Saudi Arabia’s Public Investment Fund (PIF) has firmed up its new airline plan, outlined last September as “RIA”, with an official launch of Riyadh Airlines and an aircraft order valued at US$35 billion.
The new flag carrier will receive its first wide-body aircraft and launch its first international flight in early 2025. Riyadh will be the company’s operational hub, and will connect the Saudi capital to over 100 destinations globally by 2030, PIF said. Previously, PIF was reportedly negotiating an order for 40 A350 jets from Airbus and it is also now talking to Boeing.
PIF hopes the new airline will increase international transit passengers from under four million in 2021 to 30 million by 2030. The fund claims that the airline is expected to add US$20 billion to non-oil GDP growth, and create more than 200,000 direct and indirect jobs.
Riyadh Air is the Kingdom’s second national carrier after Jeddah-based Saudia, and is being set up to rival the Gulf region’s other sovereign wealth fund-owned airlines. It forms part of a planned US$100 billion in aviation investment under Saudi Arabia’s Vision 2030 program, the brainchild of the Kingdom's de facto ruler Crown Prince Mohammed bin Salman (MBS).
The creation of the new airline follows the launch of AviLease, an aircraft leasing company, which the fund says will become a “core element” of the Kingdom’s expanding aviation ecosystem. PIF said that the company will “scale through purchase-and-lease-back transactions, secondary portfolio acquisitions, direct orders from aircraft manufacturers, and corporate acquisitions.”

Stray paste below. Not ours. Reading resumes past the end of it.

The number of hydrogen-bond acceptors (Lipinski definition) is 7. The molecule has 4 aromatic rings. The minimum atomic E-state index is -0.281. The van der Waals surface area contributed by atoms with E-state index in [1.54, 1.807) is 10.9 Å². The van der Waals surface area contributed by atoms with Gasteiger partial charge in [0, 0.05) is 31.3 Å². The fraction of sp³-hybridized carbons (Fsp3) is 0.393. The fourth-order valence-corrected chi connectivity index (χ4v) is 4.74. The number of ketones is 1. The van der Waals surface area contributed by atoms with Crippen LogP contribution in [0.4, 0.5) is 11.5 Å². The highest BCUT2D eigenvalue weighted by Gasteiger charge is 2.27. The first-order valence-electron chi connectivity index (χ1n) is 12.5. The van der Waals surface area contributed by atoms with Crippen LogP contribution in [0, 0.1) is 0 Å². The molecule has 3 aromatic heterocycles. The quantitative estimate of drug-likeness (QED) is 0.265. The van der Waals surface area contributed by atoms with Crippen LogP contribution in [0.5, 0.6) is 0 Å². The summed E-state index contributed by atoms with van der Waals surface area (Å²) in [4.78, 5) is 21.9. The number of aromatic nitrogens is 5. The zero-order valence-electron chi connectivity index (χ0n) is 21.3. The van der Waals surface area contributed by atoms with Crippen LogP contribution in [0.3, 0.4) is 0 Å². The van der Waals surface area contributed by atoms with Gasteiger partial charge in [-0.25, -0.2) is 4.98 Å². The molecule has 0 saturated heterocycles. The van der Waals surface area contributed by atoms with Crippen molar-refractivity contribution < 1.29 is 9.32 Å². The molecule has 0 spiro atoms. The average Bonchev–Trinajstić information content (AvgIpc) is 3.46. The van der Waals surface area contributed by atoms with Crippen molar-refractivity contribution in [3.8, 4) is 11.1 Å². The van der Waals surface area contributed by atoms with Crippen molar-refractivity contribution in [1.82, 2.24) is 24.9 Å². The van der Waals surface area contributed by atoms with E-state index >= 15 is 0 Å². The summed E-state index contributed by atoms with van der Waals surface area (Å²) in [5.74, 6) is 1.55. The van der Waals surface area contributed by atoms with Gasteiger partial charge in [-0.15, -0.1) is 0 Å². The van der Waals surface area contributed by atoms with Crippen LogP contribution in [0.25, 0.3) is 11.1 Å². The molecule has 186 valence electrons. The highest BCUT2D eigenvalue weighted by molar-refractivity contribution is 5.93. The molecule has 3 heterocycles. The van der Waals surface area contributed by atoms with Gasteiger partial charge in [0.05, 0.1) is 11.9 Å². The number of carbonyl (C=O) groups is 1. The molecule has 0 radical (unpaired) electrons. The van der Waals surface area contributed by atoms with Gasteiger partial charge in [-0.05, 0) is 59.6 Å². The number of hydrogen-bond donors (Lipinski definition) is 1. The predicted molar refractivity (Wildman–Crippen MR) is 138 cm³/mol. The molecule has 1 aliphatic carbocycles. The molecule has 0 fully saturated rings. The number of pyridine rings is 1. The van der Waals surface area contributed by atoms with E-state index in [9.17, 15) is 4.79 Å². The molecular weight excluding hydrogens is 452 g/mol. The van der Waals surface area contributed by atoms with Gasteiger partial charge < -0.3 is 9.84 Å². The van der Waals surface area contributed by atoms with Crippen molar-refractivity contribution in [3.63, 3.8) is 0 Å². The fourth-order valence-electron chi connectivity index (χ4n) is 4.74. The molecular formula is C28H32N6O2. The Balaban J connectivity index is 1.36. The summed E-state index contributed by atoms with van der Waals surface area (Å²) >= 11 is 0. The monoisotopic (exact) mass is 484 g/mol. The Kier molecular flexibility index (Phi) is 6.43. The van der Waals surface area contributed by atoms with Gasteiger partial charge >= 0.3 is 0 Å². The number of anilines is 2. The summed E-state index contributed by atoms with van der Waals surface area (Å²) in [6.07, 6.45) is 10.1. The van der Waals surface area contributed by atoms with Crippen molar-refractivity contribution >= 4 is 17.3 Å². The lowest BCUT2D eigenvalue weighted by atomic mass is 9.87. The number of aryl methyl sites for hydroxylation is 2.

PIF has also mooted plans for a third airline, which would serve the planned US$500 billion new metropolis, NEOM, in the northwestern Tabuk province. The third flag carrier will operate exclusive routes to cities in Europe and Asia would make NEOM a prime destination for international travellers. However, this airline’s formation has yet to take shape – if it ever does come into being.
Sovereign wealth funds in the GCC are bolstering their airlines in their competition to lead in global air transportation. In October, the Abu Dhabi government transferred full ownership of its national carrier to ADQ. Up until then, Etihad was the only GCC airline not overseen by a SWF, but directly by the government via the Crown Prince Court.
The role of SWFs in supporting domestic airlines was evident during the pandemic, which saw bailouts received by SWF-owned carriers exceed US$ 19 billion, led by QIA, ICD, Temasek and Khazanah. ADQ has the challenge of integrating Etihad with a well-diversified portfolio, and of making it profitable. For that task, it hired Antonoaldo Neves, who has undertaken similar exercises at Brazil’s Azul and Portugal’s TAP in the past.
The UAE has four domestic airlines, including low-cost flydubai (owned by ICD) and Sharjah-based Air Arabia (partly owned by SAM and partly listed). Kuwait and Oman also operate budget airlines in addition to their main carrier: Jazeera Airways in the former, owned by the Boodai family and listed locally; and SalamAir in the sultanate, jointly owned by OIA and the pension funds. Gulf Air, once the key link between the UK and the Gulf, has remained small.